LANSING, Mich. (Michigan News Source) – The fifth State of the State Address from Governor Gretchen Whitmer revealed many immediate priorities, and those that will phase in gradually during her second term.
Her 45 minute address spanned expected topics such as abortion and further gun control, the retirement tax, and even some things that Republicans had hoped for before the speech. She opened with advocating for repealing the retirement tax, something that would save half a million households an average of $1,000 a year according to the governor.
In addition to saving parents and retirees money, Governor Whitmer advocated for the “littlest Michiganders” as she revealed her plans to expand the Great Start Readiness Program by encompassing families of all income levels.
“So every 4-year-old in Michigan can access a free, public preschool education by the end of my second term,” she said.
But those identified in the “young people about to graduate” category occupied the majority of the governor’s state address.
“As they decide where to live, we must make sure Michigan is the answer—not just for a few years but for the rest of their lives—by creating opportunity that lasts for decades,” Whitmer said.
Some areas of recent growth according to Whitmer include manufacturing investments such as the GM battery plant, bringing supply chains of cars and chips back from foreign countries, and increasing the number of working age people in the workforce. She also advocated for reducing the minimum age to enter the Michigan Reconnect Program from 25 to 21, to also help accomplish the 60 by 30 goal to have 60% of Michiganders earn a degree or skills certificate by 2030.
Boosting the economy by attracting a young labor force because of job opportunities was not the only way to get young folks to stay in Michigan.
“The other half of attracting and retaining young people is standing up for their freedoms,” Governor Whitmer said, “Just a few months ago, Michiganders told us that people should be able to make their own decisions about their own bodies.”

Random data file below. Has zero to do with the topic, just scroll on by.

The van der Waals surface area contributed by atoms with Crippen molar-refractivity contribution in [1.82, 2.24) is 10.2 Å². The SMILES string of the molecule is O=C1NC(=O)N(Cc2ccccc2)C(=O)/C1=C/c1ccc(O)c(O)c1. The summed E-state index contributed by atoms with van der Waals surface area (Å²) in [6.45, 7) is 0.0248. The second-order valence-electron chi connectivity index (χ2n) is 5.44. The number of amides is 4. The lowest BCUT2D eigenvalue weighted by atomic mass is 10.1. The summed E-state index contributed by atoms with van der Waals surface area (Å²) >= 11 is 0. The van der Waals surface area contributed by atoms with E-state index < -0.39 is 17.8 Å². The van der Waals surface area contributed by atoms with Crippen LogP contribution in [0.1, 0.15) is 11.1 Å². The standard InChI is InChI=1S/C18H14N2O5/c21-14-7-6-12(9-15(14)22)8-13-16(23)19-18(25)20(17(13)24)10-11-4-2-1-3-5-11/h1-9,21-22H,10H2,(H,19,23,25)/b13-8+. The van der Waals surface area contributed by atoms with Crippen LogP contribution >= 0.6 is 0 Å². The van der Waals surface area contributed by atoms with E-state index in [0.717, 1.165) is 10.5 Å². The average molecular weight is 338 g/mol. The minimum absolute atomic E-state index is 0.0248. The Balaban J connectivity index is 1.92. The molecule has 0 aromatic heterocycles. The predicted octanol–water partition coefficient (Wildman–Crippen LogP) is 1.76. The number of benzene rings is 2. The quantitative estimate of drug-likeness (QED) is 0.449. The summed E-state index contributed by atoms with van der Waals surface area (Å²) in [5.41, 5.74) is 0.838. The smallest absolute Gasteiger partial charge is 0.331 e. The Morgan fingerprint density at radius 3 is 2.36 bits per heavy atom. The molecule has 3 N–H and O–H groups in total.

These “freedoms” that she referenced included repealing the 1931 law banning abortion, expanding the Elliott-Larsen Civil Rights Act, and passing more gun legislation.
“Right now there is a flood of illegal guns on our streets, there has also been a rise of break ins at gun dealerships, and straw purchases,” Whitmer said, “Let’s enact universal background checks for people who want to buy firearms, let’s enact safe storage laws so we can make sure firearms are stored safely at home, and let’s enact Extreme Risk Protection Orders so we can keep guns out of the hands out of those who might represent a danger to themselves or others.”
“If Indiana and Florida can get this done, we sure as heck can, right?” she added.
As she was concluding her address, Whitmer took a few moments to briefly outline her future plans for the roads and infrastructure of Michigan – something the Republican Minority had hoped that she would do.
“Since I took office, we’ve fixed 16,000 lane miles, 1,200 bridges, and supported 89,000 good paying jobs in the process,” Whitmer said, “Throughout my second term we will continue finding ways to keep fixing the damn roads. And as we fix them, let’s build the most innovative transportation systems in the country, with new smart road technology.”
Despite mentioning several of the points that Republicans had hoped for, several members of the Republican Caucus thought the governor’s plans were lacking in depth.
“Overall I thought it was essentially unserious about our economic position,” Representative Andrew Fink (R-Hillsdale) said, “I don’t know how much money she promised to spend on a variety of programs with no explanation for where the money is going to come,” he said. Representative Fink also called many of the new proposals “all ideas for new entitlements with no conversation whatsoever about where the money is going to come from.”
House Minority Leader Matt Hall (R-Richland Township) also criticized the governor for not offering the people a better infrastructure plan.
“After four years in office, Gov. Whitmer barely mentioned what used to be her signature issue. She still has no real plan to fix the roads,” Leader Hall said in a statement, “Michigan has a multibillion-dollar surplus, and we should be using those resources to provide people relief and make one-time investments — including to repair and expand crumbling infrastructure to meet the needs of the people of Michigan and make economic development possible.”